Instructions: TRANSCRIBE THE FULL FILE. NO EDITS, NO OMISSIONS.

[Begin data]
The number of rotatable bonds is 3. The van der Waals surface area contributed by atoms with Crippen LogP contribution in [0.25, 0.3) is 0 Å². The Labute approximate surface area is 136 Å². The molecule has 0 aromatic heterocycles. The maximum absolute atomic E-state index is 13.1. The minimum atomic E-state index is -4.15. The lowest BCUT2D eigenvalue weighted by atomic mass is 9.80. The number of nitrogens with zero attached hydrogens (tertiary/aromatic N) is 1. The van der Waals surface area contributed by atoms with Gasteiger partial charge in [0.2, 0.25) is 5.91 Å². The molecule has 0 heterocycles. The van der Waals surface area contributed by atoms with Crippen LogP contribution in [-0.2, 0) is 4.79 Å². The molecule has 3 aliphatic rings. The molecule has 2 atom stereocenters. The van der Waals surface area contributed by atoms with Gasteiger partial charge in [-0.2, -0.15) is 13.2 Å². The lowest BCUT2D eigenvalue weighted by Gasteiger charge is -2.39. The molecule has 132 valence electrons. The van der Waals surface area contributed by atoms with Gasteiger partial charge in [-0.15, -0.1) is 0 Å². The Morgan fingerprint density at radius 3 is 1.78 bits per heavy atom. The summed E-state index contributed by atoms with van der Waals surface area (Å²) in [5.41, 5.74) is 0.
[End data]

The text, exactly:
The number of rotatable bonds is 3. The van der Waals surface area contributed by atoms with Crippen LogP contribution in [0.25, 0.3) is 0 Å². The Labute approximate surface area is 136 Å². The molecule has 0 aromatic heterocycles. The maximum absolute atomic E-state index is 13.1. The minimum atomic E-state index is -4.15. The lowest BCUT2D eigenvalue weighted by atomic mass is 9.80. The number of nitrogens with zero attached hydrogens (tertiary/aromatic N) is 1. The van der Waals surface area contributed by atoms with Gasteiger partial charge in [0.2, 0.25) is 5.91 Å². The molecule has 0 heterocycles. The van der Waals surface area contributed by atoms with Crippen LogP contribution in [-0.2, 0) is 4.79 Å². The molecule has 3 aliphatic rings. The molecule has 2 atom stereocenters. The van der Waals surface area contributed by atoms with Gasteiger partial charge in [-0.2, -0.15) is 13.2 Å². The lowest BCUT2D eigenvalue weighted by Gasteiger charge is -2.39. The molecule has 132 valence electrons. The van der Waals surface area contributed by atoms with Gasteiger partial charge in [-0.15, -0.1) is 0 Å². The Morgan fingerprint density at radius 3 is 1.78 bits per heavy atom. The summed E-state index contributed by atoms with van der Waals surface area (Å²) in [5.41, 5.74) is 0.